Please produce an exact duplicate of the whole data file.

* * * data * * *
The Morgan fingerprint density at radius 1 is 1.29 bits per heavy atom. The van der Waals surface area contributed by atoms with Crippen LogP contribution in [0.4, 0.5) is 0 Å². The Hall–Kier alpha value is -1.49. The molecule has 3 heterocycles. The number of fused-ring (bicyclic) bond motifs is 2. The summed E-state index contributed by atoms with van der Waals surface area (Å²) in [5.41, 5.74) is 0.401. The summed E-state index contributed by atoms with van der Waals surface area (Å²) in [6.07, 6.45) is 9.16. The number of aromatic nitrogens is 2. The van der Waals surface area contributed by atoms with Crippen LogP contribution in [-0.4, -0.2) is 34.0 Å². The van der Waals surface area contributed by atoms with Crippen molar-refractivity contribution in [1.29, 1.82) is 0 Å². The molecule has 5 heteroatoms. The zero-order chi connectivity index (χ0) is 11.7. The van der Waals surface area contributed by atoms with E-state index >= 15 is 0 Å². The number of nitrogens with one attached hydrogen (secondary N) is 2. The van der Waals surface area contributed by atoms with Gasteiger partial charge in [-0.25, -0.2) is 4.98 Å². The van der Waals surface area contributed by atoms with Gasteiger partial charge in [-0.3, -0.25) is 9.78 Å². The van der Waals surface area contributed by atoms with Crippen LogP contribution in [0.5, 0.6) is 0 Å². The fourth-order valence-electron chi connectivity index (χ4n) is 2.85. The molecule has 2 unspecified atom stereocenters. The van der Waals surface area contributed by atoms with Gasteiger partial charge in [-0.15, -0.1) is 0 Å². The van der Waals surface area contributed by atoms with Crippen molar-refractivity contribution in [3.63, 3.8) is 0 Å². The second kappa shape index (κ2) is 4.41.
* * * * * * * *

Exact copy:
The Morgan fingerprint density at radius 1 is 1.29 bits per heavy atom. The van der Waals surface area contributed by atoms with Crippen LogP contribution in [0.4, 0.5) is 0 Å². The Hall–Kier alpha value is -1.49. The molecule has 3 heterocycles. The number of fused-ring (bicyclic) bond motifs is 2. The summed E-state index contributed by atoms with van der Waals surface area (Å²) in [5.41, 5.74) is 0.401. The summed E-state index contributed by atoms with van der Waals surface area (Å²) in [6.07, 6.45) is 9.16. The number of aromatic nitrogens is 2. The van der Waals surface area contributed by atoms with Crippen LogP contribution in [-0.4, -0.2) is 34.0 Å². The van der Waals surface area contributed by atoms with Crippen molar-refractivity contribution in [1.29, 1.82) is 0 Å². The molecule has 5 heteroatoms. The zero-order chi connectivity index (χ0) is 11.7. The van der Waals surface area contributed by atoms with E-state index >= 15 is 0 Å². The number of nitrogens with one attached hydrogen (secondary N) is 2. The van der Waals surface area contributed by atoms with Gasteiger partial charge in [-0.25, -0.2) is 4.98 Å². The van der Waals surface area contributed by atoms with Gasteiger partial charge in [-0.3, -0.25) is 9.78 Å². The van der Waals surface area contributed by atoms with Crippen LogP contribution in [0.5, 0.6) is 0 Å². The fourth-order valence-electron chi connectivity index (χ4n) is 2.85. The molecule has 2 unspecified atom stereocenters. The van der Waals surface area contributed by atoms with Gasteiger partial charge in [-0.15, -0.1) is 0 Å². The van der Waals surface area contributed by atoms with Crippen molar-refractivity contribution in [3.63, 3.8) is 0 Å². The second kappa shape index (κ2) is 4.41.